There are some restrictions for active senior communities. Residents have to be 55 years of age or older, although some allow couples if one of them is younger. The younger person still has to meet certain age restrictions, such as being over 40 or 45. Age-restricted communities often limit the length of time family and friends can visit to two weeks or less, while age-targeted communities are more generous, allowing more extended visits for grandkids and family.
Active senior living communities offer an impressive range of living options, including:
- Carriage homes
- One, two, or three-bedroom apartments
These communities offer amenities like beauty salons, barbershops, on-site convenience stores, gyms, golf courses, tennis courts, and transportation services to local restaurants, shopping centers, and doctors’ offices. They also offer a wide range of social activities that encourage interacting with your neighbors and maintaining an active lifestyle. Some active retirement communities offer amenities similar to those found in popular resorts, such as spas, movie theaters, bars, restaurants, and concierge services.
The Pros and Cons of Active Senior Living
Active senior living communities are an excellent option for anyone looking for safe, secure living in their own apartment or house without having to worry about upkeep, lawn care, and other maintenance issues. Many people also enjoy living in a community with others who are at a similar stage in life. However, there are some considerations including the cost, certain living restrictions, and any rules within the community.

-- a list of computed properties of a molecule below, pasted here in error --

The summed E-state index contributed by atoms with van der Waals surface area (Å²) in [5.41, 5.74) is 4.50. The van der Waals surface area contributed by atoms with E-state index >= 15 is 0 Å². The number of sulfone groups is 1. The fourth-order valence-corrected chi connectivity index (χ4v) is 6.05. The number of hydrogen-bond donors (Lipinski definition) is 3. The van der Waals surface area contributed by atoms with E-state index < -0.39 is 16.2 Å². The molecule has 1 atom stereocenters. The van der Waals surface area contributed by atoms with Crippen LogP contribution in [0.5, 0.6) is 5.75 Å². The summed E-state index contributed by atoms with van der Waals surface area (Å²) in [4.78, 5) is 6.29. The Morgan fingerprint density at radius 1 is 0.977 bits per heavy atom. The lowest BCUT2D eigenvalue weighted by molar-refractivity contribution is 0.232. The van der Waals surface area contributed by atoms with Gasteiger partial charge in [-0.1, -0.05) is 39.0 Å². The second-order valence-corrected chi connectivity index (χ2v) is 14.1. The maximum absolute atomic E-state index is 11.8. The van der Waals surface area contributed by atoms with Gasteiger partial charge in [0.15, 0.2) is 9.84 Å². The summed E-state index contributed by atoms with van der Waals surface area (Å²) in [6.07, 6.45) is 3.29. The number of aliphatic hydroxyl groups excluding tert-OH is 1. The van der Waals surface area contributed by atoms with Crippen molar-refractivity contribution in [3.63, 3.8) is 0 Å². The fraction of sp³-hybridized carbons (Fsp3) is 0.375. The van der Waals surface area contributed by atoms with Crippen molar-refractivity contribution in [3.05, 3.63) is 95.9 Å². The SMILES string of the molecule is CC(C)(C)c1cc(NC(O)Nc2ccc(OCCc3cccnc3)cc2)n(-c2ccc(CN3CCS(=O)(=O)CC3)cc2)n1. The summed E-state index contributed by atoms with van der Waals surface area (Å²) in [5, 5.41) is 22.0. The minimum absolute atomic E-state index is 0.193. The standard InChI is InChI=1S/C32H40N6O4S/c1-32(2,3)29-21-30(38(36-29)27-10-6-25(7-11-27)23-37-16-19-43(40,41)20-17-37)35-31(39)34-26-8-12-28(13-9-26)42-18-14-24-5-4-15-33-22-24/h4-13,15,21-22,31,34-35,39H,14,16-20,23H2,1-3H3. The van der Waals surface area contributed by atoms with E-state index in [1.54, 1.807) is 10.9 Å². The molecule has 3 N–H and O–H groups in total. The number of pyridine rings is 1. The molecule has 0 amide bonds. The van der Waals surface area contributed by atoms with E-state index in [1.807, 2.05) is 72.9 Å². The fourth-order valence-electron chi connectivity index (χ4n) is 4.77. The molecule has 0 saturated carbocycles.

Advantages of 55 and Up Communities
This is a senior lifestyle that promotes independence, community, and an active lifestyle with a "hands-off" approach by the staff:
- Amenities are tailored to active seniors and may include swimming pools, gyms, golf and tennis courts, and biking or walking trails.
- Exterior maintenance is provided, so you don't have to worry about landscaping, mowing, or home repairs. It's like condo living with the bonus of amenities you won't find with a typical condominium.